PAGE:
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Versions is the essential guide to virtual reality and beyond. It investigates the rapidly deteriorating boundary between the real world and the one behind the screen. Versions launched in 2016 at the eponymous conference dedicated to creativity and VR with the New Museum’s incubator NEW INC.

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In Japan, you can hold a Gundam’s hand in VR right now

gundam vr
In Japan, you can hold a Gundam’s hand in VR right now

Japan is one of the few countries to really embrace VR. Sometimes its passion for VR escalates to an eyebrow-raising state, like the time a VR porn conference got cancelled because too many people showed up. Sometimes Japan’s VR-fascination leans to the more experimental spectrum, like when game developer Tetsuya Mizuguchi’s vibrating Synesthesia Suit for Rez Infinite VR was demo-able and on display in Roppongi Hills, where it overlooked the actual neon sights of Tokyo. In the latest addition to Tokyo’s VR Zone: Project i Can, where for a price attendees can try a variety of VR experiences, a familiar property is being explored—the classic mecha anime series Mobile Suit Gundam (1979).

As close as can get to seeing a mecha from our dreams in reality

Tokyo’s relationship with Gundam is an ongoing, loving one. In the delightful neighborhood Akihabara, there’s the quaint Gundam Cafe, located next to an equally niche restaurant, the AKB48 Cafe (themed after the immensely popular and massive idol group). The Gundam Cafe is fully outfitted in themed decor and food from the series. But Tokyo’s love affair with the landmark anime series doesn’t end with a cafe. Tokyo is home to another Gundam thing, a giant life-sized mecha statue that towers high in Odaiba. I didn’t see it myself when I was in Tokyo earlier this year—I forgot—but from its pictures, it looks astounding. As close as can get to seeing a mecha from our dreams in reality.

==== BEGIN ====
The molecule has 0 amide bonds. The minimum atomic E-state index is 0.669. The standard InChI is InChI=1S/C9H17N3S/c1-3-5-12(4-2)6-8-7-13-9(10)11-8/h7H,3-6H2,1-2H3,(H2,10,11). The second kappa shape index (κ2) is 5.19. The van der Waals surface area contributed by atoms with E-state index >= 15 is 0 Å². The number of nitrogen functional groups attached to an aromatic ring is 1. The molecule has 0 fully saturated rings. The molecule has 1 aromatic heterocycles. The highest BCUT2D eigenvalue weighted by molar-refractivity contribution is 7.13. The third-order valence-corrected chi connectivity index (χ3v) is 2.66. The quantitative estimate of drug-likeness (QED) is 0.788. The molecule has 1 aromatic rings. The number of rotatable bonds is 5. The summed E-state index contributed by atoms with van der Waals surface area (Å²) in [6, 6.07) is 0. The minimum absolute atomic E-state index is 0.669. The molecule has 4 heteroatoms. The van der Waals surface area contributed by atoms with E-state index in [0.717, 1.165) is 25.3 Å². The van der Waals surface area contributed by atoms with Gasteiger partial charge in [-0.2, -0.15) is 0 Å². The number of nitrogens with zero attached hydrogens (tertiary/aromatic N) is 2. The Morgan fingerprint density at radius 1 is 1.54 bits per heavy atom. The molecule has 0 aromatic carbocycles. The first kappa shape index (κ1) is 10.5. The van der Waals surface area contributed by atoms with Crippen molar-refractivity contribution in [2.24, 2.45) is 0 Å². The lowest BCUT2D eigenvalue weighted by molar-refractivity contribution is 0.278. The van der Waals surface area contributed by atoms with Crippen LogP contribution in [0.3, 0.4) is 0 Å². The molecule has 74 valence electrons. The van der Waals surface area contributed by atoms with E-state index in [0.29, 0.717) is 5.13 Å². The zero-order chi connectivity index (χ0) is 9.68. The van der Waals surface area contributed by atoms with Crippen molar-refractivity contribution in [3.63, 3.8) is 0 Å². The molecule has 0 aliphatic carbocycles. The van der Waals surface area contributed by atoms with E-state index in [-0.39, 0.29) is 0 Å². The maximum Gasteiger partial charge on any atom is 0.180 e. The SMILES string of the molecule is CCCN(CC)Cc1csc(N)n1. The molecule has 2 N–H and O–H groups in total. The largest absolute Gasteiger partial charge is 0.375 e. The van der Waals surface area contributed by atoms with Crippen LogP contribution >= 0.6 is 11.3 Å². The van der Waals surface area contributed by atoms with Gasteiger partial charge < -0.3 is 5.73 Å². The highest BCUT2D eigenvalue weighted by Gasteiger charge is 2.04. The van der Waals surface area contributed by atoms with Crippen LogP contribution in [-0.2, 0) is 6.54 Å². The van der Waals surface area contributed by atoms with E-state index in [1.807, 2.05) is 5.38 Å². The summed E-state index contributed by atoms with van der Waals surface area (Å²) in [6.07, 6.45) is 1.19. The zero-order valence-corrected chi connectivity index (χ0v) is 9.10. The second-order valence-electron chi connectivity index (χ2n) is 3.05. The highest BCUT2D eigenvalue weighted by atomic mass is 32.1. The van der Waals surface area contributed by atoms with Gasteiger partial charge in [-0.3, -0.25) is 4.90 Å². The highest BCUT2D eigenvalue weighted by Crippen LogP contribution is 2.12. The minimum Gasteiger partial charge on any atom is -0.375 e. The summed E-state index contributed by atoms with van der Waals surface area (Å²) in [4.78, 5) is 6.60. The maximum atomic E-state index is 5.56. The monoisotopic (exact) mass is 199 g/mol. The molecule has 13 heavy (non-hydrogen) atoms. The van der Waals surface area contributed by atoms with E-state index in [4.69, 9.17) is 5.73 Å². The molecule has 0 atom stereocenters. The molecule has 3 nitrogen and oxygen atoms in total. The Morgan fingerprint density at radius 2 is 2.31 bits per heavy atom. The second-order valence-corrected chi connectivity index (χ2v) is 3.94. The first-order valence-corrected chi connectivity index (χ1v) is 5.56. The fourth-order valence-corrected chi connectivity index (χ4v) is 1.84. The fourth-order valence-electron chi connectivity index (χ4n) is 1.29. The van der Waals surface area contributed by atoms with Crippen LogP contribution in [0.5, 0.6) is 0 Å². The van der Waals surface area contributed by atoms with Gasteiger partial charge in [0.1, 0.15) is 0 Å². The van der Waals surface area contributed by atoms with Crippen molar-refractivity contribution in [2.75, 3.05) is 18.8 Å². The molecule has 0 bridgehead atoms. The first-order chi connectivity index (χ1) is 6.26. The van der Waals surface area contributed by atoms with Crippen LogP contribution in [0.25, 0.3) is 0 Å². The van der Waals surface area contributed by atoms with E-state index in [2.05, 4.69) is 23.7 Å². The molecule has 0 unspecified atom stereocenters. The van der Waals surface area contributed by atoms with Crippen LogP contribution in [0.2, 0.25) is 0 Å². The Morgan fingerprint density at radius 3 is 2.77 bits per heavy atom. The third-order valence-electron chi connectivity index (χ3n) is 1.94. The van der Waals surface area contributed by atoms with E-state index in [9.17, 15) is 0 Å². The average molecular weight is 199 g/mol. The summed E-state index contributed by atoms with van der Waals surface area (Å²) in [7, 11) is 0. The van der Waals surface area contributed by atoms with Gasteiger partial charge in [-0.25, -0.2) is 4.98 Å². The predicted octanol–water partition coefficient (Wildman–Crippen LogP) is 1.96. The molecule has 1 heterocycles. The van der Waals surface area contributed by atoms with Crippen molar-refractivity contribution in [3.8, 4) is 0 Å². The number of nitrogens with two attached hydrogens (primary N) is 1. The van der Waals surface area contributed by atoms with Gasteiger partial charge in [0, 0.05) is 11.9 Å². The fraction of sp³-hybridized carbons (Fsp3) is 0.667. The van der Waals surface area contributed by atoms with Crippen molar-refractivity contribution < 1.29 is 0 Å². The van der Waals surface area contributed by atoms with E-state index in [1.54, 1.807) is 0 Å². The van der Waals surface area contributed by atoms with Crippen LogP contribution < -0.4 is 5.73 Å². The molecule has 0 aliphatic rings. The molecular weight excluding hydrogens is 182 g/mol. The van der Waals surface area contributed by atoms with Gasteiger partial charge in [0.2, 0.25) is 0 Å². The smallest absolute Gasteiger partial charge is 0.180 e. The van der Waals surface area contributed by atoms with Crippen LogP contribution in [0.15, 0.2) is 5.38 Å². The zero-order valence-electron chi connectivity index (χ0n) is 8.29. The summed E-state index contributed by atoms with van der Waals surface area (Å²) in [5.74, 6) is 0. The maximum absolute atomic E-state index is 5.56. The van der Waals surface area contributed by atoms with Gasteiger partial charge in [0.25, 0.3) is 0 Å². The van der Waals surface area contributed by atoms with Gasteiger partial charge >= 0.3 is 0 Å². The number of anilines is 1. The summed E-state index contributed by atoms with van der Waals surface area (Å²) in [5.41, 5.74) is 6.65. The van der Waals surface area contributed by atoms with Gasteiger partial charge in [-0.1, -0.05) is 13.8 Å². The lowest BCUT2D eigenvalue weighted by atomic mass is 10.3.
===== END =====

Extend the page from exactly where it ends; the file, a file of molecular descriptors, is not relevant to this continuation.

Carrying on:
In fact, the Gundam VR experience for VR Zone: Project i Can even features that very tourist stop. Except with one notable difference: that statue comes to life. As per its description, you’re not piloting the Gundam itself in VR, but you’re holding onto its hand. The video preview for the eight-minute experience is scant on actual visuals, with VHS-esque distortion overlaying the brief glimpses of we get of the Gundam in action. We do see one charging with an axe, and the individual witnessing this in VR yelling in terror as they cling to a chair for dear life. It’s noted that the Gundam is battling an enemy Mobile Suit, as chaos unravels around them in the real-life location of Festival Plaza of DiverCity Tokyo Plaza.

Hold onto that chair, buddy.
Hold onto that chair, buddy.

If there were any specific property ripe for a borderline-gimmicky VR experience, it was one with mechas. Given that Gundam is arguably the most directly recognizable mecha property, its adaptation for the 360-degree realm is as understandable as can be. After all, with a Neon Genesis Evangelion VR experience, there’d have to be psychological trauma of some sort thrown in for fun. And that could get rightfully messy and complicated. Better just to stick to giant robots fighting each other, as they do best.

If you’re in Tokyo, make your way to the VR Zone: Project i Can to experience Gundam VR: Daiba Assault starting August 26th, before it closes on October 10th.

Versions is brought to you by Nod Labs,
Precision wireless controllers for your virtual, augmented and actual reality.
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